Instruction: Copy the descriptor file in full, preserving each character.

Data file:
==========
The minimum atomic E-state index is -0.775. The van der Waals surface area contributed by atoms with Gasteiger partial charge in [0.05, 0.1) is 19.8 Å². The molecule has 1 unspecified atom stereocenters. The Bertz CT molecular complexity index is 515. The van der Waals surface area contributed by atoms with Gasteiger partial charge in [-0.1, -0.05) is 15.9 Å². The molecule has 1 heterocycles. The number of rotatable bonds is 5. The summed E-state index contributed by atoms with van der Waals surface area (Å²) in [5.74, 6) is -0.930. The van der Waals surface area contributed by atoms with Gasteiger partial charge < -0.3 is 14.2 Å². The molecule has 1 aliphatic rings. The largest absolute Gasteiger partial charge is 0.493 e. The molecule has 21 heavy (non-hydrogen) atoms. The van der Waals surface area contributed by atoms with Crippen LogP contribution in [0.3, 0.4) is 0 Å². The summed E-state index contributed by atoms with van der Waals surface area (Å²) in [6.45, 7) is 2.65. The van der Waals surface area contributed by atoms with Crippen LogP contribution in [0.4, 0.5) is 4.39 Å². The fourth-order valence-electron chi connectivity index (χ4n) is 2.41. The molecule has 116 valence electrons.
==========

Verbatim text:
The minimum atomic E-state index is -0.775. The van der Waals surface area contributed by atoms with Gasteiger partial charge in [0.05, 0.1) is 19.8 Å². The molecule has 1 unspecified atom stereocenters. The Bertz CT molecular complexity index is 515. The van der Waals surface area contributed by atoms with Gasteiger partial charge in [-0.1, -0.05) is 15.9 Å². The molecule has 1 heterocycles. The number of rotatable bonds is 5. The summed E-state index contributed by atoms with van der Waals surface area (Å²) in [5.74, 6) is -0.930. The van der Waals surface area contributed by atoms with Gasteiger partial charge < -0.3 is 14.2 Å². The molecule has 1 aliphatic rings. The largest absolute Gasteiger partial charge is 0.493 e. The molecule has 21 heavy (non-hydrogen) atoms. The van der Waals surface area contributed by atoms with Crippen LogP contribution in [0.3, 0.4) is 0 Å². The summed E-state index contributed by atoms with van der Waals surface area (Å²) in [6.45, 7) is 2.65. The van der Waals surface area contributed by atoms with Crippen LogP contribution in [0.4, 0.5) is 4.39 Å². The fourth-order valence-electron chi connectivity index (χ4n) is 2.41. The molecule has 116 valence electrons.